Do you remember the first book you read?

I think it was ‘The Terrier’s Football Club’ by Karl Bruckner. It was published way back in 1961 but I found a copy in my Primary School library when I was very young and it is the first book I can recall reading that was mostly words as opposed to pictures. I also have a very early memory of my dad reading Treasure Island to me and I was a bit terrified of Blind Pugh.

Where is your ideal place to read, and do you have a favourite time of day for reading?

I read when I can and snatch moments here and there so there’s no set time. I have a comfy armchair in my front room and the sun really catches the light in the conservatory too so it’s nice to sit there but you can’t beat escaping to a good pub for half an hour or so with a book and a pint. I did that yesterday in fact while my wife and daughter were busy shopping for clothes. Bliss.

Which authors have inspired or influenced you?

Oddly enough my main inspirations were not crime writers. Stan Barstow was a big influence and I have read all of his novels. He was the one who first made me realise you could set books in northern towns and not just glamorous places like London or New York. I thought ‘A Kind of Loving’ was a great book. I’m a fan of John Wyndham’s very English brand of sci fi. ‘The Chrysalids’ is a favourite even though it is far lesser known than ‘The Day of The Triffids’ or ‘The Midwich Cuckoos’. They are all tremendously imaginative, which is inspiring. I grew up reading Len Deighton and John Le Carre because their books were always on my dad’s bookshelves and I took to their suspenseful stories, full of betrayal and duplicity. I was probably influenced by the way they tell their stories even though my writing style is nothing like either of them.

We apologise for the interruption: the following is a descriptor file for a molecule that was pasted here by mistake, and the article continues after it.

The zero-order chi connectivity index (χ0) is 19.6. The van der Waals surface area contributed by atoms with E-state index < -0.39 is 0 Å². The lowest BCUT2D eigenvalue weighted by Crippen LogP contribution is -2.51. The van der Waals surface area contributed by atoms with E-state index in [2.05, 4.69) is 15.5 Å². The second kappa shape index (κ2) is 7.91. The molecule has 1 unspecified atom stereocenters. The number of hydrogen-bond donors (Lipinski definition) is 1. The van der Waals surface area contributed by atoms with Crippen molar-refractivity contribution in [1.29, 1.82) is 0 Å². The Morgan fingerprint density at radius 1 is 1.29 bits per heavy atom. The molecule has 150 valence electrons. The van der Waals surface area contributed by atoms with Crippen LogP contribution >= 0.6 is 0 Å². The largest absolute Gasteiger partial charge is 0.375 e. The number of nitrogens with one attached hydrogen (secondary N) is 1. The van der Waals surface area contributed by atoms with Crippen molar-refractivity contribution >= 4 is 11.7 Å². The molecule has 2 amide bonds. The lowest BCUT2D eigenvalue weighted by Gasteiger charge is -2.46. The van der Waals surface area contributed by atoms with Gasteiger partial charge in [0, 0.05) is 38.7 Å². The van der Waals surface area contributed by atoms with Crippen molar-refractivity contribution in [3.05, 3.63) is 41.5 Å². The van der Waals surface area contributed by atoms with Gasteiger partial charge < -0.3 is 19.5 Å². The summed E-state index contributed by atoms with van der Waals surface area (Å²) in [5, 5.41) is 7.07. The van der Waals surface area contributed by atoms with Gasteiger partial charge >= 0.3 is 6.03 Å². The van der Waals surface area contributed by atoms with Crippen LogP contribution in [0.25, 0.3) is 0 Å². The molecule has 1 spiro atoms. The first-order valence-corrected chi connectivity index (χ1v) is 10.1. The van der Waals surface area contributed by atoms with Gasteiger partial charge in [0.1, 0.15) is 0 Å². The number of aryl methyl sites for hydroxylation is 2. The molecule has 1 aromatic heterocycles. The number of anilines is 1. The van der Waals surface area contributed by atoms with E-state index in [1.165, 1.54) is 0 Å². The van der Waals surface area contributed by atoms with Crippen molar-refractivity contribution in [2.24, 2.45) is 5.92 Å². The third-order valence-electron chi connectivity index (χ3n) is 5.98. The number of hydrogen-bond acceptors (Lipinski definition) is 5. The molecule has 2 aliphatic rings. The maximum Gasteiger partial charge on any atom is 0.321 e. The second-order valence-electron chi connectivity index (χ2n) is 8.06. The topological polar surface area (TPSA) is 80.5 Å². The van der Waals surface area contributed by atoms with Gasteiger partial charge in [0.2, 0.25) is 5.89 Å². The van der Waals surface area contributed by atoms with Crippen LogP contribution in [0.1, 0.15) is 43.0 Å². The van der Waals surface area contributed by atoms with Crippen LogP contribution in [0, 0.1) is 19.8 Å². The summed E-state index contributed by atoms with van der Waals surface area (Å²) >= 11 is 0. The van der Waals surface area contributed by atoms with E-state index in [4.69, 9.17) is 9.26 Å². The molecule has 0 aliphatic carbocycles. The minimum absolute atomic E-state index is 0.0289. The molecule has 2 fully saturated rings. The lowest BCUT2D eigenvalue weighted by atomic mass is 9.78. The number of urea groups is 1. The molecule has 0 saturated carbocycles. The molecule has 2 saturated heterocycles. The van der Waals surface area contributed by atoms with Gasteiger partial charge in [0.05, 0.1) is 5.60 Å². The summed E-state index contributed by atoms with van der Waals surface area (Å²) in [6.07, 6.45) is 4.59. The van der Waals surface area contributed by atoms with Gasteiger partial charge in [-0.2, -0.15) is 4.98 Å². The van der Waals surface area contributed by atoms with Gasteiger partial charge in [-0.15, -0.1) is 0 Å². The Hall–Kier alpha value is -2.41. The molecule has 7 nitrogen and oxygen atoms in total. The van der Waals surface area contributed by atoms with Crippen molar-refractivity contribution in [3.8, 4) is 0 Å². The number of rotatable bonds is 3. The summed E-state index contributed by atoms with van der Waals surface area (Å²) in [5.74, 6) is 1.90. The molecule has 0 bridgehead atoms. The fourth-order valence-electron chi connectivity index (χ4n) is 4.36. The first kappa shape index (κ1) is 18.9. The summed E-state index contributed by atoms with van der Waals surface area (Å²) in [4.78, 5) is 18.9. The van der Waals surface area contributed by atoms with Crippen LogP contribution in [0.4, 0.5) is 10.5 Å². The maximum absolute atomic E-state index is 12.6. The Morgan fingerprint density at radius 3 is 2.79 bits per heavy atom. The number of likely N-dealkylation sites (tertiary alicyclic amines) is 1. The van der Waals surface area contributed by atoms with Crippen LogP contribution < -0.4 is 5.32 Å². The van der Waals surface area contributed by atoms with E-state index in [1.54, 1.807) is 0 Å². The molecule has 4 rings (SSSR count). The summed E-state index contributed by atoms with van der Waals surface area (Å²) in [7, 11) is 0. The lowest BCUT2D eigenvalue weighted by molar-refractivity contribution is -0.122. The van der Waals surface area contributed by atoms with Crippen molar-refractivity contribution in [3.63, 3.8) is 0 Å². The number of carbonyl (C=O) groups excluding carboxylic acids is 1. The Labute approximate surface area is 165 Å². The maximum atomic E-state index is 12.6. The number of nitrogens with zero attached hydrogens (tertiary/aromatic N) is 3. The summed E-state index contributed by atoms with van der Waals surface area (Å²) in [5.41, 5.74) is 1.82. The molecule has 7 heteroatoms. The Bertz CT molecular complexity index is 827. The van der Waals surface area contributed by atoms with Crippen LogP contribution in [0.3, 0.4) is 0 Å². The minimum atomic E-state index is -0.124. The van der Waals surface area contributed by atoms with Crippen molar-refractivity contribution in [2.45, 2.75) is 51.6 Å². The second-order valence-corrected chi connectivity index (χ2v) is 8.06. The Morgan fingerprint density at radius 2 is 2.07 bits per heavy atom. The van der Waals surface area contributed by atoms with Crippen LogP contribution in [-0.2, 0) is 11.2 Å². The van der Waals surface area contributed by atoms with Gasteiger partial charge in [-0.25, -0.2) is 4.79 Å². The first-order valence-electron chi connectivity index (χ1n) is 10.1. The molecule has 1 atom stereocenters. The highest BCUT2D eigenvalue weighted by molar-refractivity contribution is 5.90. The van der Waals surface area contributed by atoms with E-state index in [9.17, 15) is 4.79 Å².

If you could choose any book from any place or time which one would you most liked to have written?

‘Tinker Tailor Soldier Spy’ is my desert island book. I absolutely love it. John le Carre writes beautifully and this is perhaps his finest novel. A tale of betrayal with an intricate plot containing a perfect whodunnit that is filled with suspense right up to the end. Le Carre draws on his own early life to describe a world hidden to most of us in such authentic detail you feel like you are being led through it by a real insider.

What led you to write your first book?

I’d been writing for years for fanzines, newspapers, magazines and trying my hand at writing scripts but one day I had the idea for ‘The Drop’; a story about a white-collar gangster from Newcastle who must retrieve some missing money or be killed, and it seemed a natural story for me to write. I knew the locations, thought I had a good idea for a plot and the characters just came to me. It was published in 2011 and The Times voted it one of the top five thrillers of the year, which was incredibly thrilling and still feels a bit unreal even now, years later but I promise I did not imagine it.

Pen, pencil, typewriter or computer keyboard?